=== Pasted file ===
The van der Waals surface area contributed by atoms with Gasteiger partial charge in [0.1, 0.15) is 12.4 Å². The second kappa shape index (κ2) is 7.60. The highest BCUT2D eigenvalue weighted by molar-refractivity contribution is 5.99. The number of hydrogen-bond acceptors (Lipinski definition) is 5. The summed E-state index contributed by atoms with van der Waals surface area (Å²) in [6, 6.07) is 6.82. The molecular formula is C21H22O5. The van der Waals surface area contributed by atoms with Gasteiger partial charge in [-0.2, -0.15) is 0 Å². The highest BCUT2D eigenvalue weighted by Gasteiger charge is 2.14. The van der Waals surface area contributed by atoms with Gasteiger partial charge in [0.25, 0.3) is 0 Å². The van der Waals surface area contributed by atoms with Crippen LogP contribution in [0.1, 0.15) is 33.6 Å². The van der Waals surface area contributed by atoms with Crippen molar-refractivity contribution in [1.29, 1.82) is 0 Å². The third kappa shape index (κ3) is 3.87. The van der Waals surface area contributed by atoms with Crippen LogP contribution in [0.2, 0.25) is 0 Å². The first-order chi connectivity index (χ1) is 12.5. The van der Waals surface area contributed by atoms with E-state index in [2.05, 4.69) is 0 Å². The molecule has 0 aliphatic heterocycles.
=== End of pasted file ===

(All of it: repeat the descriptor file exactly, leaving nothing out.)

The van der Waals surface area contributed by atoms with Gasteiger partial charge in [0.1, 0.15) is 12.4 Å². The second kappa shape index (κ2) is 7.60. The highest BCUT2D eigenvalue weighted by molar-refractivity contribution is 5.99. The number of hydrogen-bond acceptors (Lipinski definition) is 5. The summed E-state index contributed by atoms with van der Waals surface area (Å²) in [6, 6.07) is 6.82. The molecular formula is C21H22O5. The van der Waals surface area contributed by atoms with Gasteiger partial charge in [-0.2, -0.15) is 0 Å². The highest BCUT2D eigenvalue weighted by Gasteiger charge is 2.14. The van der Waals surface area contributed by atoms with Gasteiger partial charge in [0.25, 0.3) is 0 Å². The van der Waals surface area contributed by atoms with Crippen LogP contribution in [0.1, 0.15) is 33.6 Å². The van der Waals surface area contributed by atoms with Crippen molar-refractivity contribution in [1.29, 1.82) is 0 Å². The third kappa shape index (κ3) is 3.87. The van der Waals surface area contributed by atoms with Crippen LogP contribution in [0.2, 0.25) is 0 Å². The first-order chi connectivity index (χ1) is 12.5. The van der Waals surface area contributed by atoms with E-state index in [2.05, 4.69) is 0 Å². The molecule has 0 aliphatic heterocycles.